EmptySegerstrom Stage, Costa Mesa, Calif.
Through July 1
Experienced director Daniel Sullivan surrounds his outrageous young Hamlet, played by Hamish Linklater, with a bland if steady supporting cast and a safe, conventional setting. The resulting production scurries along with such unreflecting alacrity, and corresponding lack of emotional complexity, that it only begins to suggest why's there such a fuss about "Hamlet."
The performance treats its audience broadly and with an emphasis on melodrama -- as the opening-night audience might have been treated 500 years ago -- but with little sense of personal connection. There is a lack of intellectual curiosity or emotional involvement in the issues of individual action, kingship, revenge, sexual repression and incest that modern audiences have come to expect as a large part of what makes Shakespeare great.
Still, all the well-known elements are there: the ghost on the ramparts (Richard Doyle), whose confession to Hamlet sets the terrible story into motion. The fool Polonius (Dakin Matthews), whose endless cliches dribble off his lips as if they were great poetry. The royal couple Claudius and Gertrude (Robert Foxworth and Linda Gehringer), whose appetite for life blinds them to the mortal penalties they must pay. The helpless pawn, sweet Ophelia (Brooke Bloom), whose spirit is crushed so brutally that she can stand it no more. And Ophelia's brother, Laertes (Graham Hamilton), whose resort to a poisoned sword is so at odds with his noble character.
The talented Linklater, who plays Julia Louis-Dreyfus' brother on the CBS sitcom "The New Adventures of Old Christine" and whose mother is a well-known acting coach, has lots of equipment to throw at the part and is impressively aware of the effects to be made through the rhythm and tones as well as the words of his soliloquies. He delivers his opening monologue in a near-hysterical rage, reads others in sing-song monotone and still others in an unexpectedly natural manner. Linklater further delineates his character with physical work that ranges seamlessly from limp to bold and many shades between. It is an ambitious if occasionally self-conscious performance that unsettles the other characters as much as it does the audience.
The precise and professional supporting cast are perhaps too solid for the play's excitement quotient in the cases of Foxworth and Gehringer, who, presumably through no fault of their own, wander around more like chess pieces than flesh-and-blood characters. Matthews shows excellent comic timing as Polonius, Doyle as the ghost is superb, and Hal Landon Jr. as the Gravedigger masterfully sets up Hamlet's "Poor Yorick" speech. Hamilton's Laertes manages to break through the general haze with moments of totally convincing passion. And Bloom's Ophelia is heartbreakingly helpless and innocent, with a lovely voice in her songs.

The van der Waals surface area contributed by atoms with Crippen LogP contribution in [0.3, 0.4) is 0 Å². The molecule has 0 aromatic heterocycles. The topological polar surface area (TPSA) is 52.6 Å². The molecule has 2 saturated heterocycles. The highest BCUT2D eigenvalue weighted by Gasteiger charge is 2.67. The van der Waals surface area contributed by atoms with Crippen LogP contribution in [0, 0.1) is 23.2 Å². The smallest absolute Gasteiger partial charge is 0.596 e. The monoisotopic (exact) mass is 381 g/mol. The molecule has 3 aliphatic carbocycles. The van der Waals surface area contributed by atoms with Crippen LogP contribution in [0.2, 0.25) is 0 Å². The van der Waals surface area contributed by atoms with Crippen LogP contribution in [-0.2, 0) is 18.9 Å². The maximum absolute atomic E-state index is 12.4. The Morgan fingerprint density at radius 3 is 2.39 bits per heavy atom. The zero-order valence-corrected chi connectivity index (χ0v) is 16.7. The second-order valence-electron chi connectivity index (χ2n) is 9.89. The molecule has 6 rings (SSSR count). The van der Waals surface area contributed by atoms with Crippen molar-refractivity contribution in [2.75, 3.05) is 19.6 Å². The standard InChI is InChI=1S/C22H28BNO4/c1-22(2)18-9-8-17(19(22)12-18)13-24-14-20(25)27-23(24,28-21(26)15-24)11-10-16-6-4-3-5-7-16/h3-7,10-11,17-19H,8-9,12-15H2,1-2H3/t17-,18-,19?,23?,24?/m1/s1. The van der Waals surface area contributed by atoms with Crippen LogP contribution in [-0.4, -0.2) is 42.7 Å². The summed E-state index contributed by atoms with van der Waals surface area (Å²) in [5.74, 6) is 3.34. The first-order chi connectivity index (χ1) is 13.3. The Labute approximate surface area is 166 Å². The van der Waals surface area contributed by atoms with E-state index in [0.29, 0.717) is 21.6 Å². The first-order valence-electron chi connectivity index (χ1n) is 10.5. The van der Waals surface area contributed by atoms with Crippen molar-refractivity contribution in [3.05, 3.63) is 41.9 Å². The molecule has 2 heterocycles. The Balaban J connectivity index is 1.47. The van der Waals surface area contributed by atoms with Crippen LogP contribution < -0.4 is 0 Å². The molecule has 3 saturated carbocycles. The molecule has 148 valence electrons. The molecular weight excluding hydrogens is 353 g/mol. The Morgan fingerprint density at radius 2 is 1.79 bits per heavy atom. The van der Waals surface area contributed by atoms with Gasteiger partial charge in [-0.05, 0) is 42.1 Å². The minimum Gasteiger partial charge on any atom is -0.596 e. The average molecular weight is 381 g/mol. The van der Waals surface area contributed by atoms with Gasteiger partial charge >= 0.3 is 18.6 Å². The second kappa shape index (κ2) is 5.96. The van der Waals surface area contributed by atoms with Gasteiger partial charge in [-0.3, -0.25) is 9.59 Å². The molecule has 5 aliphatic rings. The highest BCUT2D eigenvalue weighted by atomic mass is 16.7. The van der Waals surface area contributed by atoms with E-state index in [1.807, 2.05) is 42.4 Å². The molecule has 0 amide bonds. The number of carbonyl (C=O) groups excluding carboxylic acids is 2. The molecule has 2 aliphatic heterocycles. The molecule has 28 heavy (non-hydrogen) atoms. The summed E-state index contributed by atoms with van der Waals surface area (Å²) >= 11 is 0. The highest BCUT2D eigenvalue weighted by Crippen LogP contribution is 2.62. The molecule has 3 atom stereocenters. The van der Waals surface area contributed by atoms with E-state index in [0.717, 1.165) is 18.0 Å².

Breughel's famous painting as the backdrop creates a provocative ambiance complemented by Obadiah Eaves' vivid, occasionally noisy music. Ralph Funicello's handsome, dark set features a large platform in the middle on which the actors play and room around it to which they retire when not required. The costumes are consistent with the time, elegant in a heavy and drab way, while Hamlet, in keeping with his no-holds-barred outsider status, wears what seems to be retro Gap outfits.
Presented by South Coast Repertory
Playwright: William Shakespeare
Director: Daniel Sullivan
Costume designer: Ilona Somogyi
Set designer: Ralph Funicello
Lighting designer: Pat Collins
Composer/sound designer: Obadiah Eaves
Fight director: Robin McFarquhar
Hamlet: Hamish Linklater
Claudius: Robert Foxworth
Ophelia: Brooke Bloom
Gertrude: Linda Gehringer
Laertes: Graham Hamilton
Polonius: Dakin Matthews
Horatio: Michael Urle
Ghost/others: Richard Doyle
Gravedigger/others: Hal Landon Jr.
Fortinbras/others: David DeSantos
Rosencrantz/others: Henri Lubatti
Guildenstern/others: Jeff Marlow